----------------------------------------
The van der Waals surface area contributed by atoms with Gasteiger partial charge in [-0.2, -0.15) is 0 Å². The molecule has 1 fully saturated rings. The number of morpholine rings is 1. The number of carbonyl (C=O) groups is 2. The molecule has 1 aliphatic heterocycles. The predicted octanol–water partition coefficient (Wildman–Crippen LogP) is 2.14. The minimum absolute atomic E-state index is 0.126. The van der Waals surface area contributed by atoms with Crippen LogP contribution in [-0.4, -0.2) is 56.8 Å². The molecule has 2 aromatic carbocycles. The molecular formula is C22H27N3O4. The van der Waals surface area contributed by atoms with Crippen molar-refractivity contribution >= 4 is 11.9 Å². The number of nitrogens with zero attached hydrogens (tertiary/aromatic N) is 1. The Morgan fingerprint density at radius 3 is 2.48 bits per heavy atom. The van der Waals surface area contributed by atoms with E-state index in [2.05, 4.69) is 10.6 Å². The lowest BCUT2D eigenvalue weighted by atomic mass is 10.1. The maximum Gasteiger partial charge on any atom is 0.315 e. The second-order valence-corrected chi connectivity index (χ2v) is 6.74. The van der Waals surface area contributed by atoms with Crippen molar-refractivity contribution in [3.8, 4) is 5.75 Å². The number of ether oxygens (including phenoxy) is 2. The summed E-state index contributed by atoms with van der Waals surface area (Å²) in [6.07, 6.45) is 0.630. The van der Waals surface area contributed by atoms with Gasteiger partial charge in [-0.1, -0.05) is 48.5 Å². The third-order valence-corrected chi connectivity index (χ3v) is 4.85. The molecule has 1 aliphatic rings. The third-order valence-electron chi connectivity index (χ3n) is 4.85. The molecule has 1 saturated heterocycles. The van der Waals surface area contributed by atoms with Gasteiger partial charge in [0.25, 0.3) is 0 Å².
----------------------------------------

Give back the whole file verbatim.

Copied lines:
The van der Waals surface area contributed by atoms with Gasteiger partial charge in [-0.2, -0.15) is 0 Å². The molecule has 1 fully saturated rings. The number of morpholine rings is 1. The number of carbonyl (C=O) groups is 2. The molecule has 1 aliphatic heterocycles. The predicted octanol–water partition coefficient (Wildman–Crippen LogP) is 2.14. The minimum absolute atomic E-state index is 0.126. The van der Waals surface area contributed by atoms with Crippen LogP contribution in [-0.4, -0.2) is 56.8 Å². The molecule has 2 aromatic carbocycles. The molecular formula is C22H27N3O4. The van der Waals surface area contributed by atoms with Crippen molar-refractivity contribution >= 4 is 11.9 Å². The number of nitrogens with zero attached hydrogens (tertiary/aromatic N) is 1. The Morgan fingerprint density at radius 3 is 2.48 bits per heavy atom. The van der Waals surface area contributed by atoms with E-state index in [2.05, 4.69) is 10.6 Å². The lowest BCUT2D eigenvalue weighted by atomic mass is 10.1. The maximum Gasteiger partial charge on any atom is 0.315 e. The second-order valence-corrected chi connectivity index (χ2v) is 6.74. The van der Waals surface area contributed by atoms with Crippen molar-refractivity contribution in [3.8, 4) is 5.75 Å². The number of ether oxygens (including phenoxy) is 2. The summed E-state index contributed by atoms with van der Waals surface area (Å²) in [6.07, 6.45) is 0.630. The van der Waals surface area contributed by atoms with Gasteiger partial charge in [-0.1, -0.05) is 48.5 Å². The third-order valence-corrected chi connectivity index (χ3v) is 4.85. The molecule has 1 aliphatic rings. The third-order valence-electron chi connectivity index (χ3n) is 4.85. The molecule has 1 saturated heterocycles. The van der Waals surface area contributed by atoms with Gasteiger partial charge in [0.25, 0.3) is 0 Å².